Home Nurse Facilities Preventing Fires in Commercial Laundries in Nursing Facilities – Guest Column

Preventing Fires in Commercial Laundries in Nursing Facilities – Guest Column

Stan Szpytek

This is an excerpt from a local news report you never want to see for a skilled nursing facility: “A worker was injured and several residents were displaced after a clothes dryer at a Lehigh nursing home Valley caught fire Wednesday morning, authorities said. ”

According to the report, fire crews discovered a fully involved clothes dryer with fire sprinkler activation when they arrived on the scene at 4:45 a.m. at the facility in Bethlehem Township, Pennsylvania. Authorities credit the facility’s fire sprinkler system and quick staff response with controlling the incident and achieving a generally favorable outcome.

Fires in healthcare facilities, and particularly those that have occurred in the past in nursing homes, were catastrophic and resulted in many fatalities before federal regulations requiring the presence of fire sprinkler systems. While these fire protection systems undoubtedly save lives, suppliers can still do more to prevent fires from occurring, especially in laundry rooms.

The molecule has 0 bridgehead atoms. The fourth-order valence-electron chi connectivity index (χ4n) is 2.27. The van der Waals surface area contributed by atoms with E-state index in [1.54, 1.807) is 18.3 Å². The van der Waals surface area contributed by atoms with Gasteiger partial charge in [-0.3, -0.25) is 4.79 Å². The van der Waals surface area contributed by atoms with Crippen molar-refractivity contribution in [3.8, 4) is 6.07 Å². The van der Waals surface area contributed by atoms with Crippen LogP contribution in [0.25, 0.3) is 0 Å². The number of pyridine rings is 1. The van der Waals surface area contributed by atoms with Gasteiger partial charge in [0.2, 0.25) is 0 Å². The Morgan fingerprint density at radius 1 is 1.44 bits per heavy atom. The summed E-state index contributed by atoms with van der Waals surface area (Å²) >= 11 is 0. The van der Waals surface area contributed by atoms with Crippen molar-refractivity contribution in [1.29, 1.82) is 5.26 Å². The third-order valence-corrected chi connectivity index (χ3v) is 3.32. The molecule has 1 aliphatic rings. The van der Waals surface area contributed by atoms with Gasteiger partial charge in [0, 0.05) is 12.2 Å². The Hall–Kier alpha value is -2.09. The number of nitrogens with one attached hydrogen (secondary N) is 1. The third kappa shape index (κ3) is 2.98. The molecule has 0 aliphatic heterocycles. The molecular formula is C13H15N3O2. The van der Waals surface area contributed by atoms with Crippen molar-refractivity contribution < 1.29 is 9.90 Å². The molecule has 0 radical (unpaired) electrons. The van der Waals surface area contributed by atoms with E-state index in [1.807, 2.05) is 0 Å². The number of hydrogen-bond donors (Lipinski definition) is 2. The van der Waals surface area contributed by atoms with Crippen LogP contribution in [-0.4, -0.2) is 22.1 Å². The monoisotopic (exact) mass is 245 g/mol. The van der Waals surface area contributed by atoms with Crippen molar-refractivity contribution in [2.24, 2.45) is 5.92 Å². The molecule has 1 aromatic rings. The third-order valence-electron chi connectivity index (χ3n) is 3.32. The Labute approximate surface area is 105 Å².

Building codes, fire prevention standards, and life safety regulations for health care facilities enforced by federal, local, and state agencies are designed in part to help ensure safety and prevent fires. These rules, including those applied by CMS and its contractors such as the Life Safety Code (NFPA #101, 2012 edition) and the Health Care Facilities Code (NFPA #99, 2012 edition), are very effective when building operators respect them to prevent fires.

Unwanted incidents such as fires occur when operational failures create hazardous conditions that ultimately lead to the ignition of combustible materials.

As a retired assistant fire chief, I responded to several fires in commercial retirement home laundry rooms during my 26 years with a major metropolitan area fire department. Each of these fires had one or two common denominators. These same factors are responsible for the majority of fires that occur in commercial laundry rooms today.

Most often, fires in an SNF’s laundry room are caused by improper use of commercial clothes dryers. This usually means that items that shouldn’t have been placed in the dryer have indeed been placed in the dryer barrel and caught on fire. Some of these items include microfiber mop heads and mixed loads of materials like rags that were previously saturated with grease, oil, or cleaning solutions. The temperatures produced in commercial clothes dryers can bring these combustible materials to their ignition temperature and subsequently cause a fire in the dryer cylinder.

The other common denominator is lack of maintenance. As a former fire marshal and currently a fire/life safety consultant, it’s not uncommon for me to see lint traps filled with combustible materials like highly flammable lint.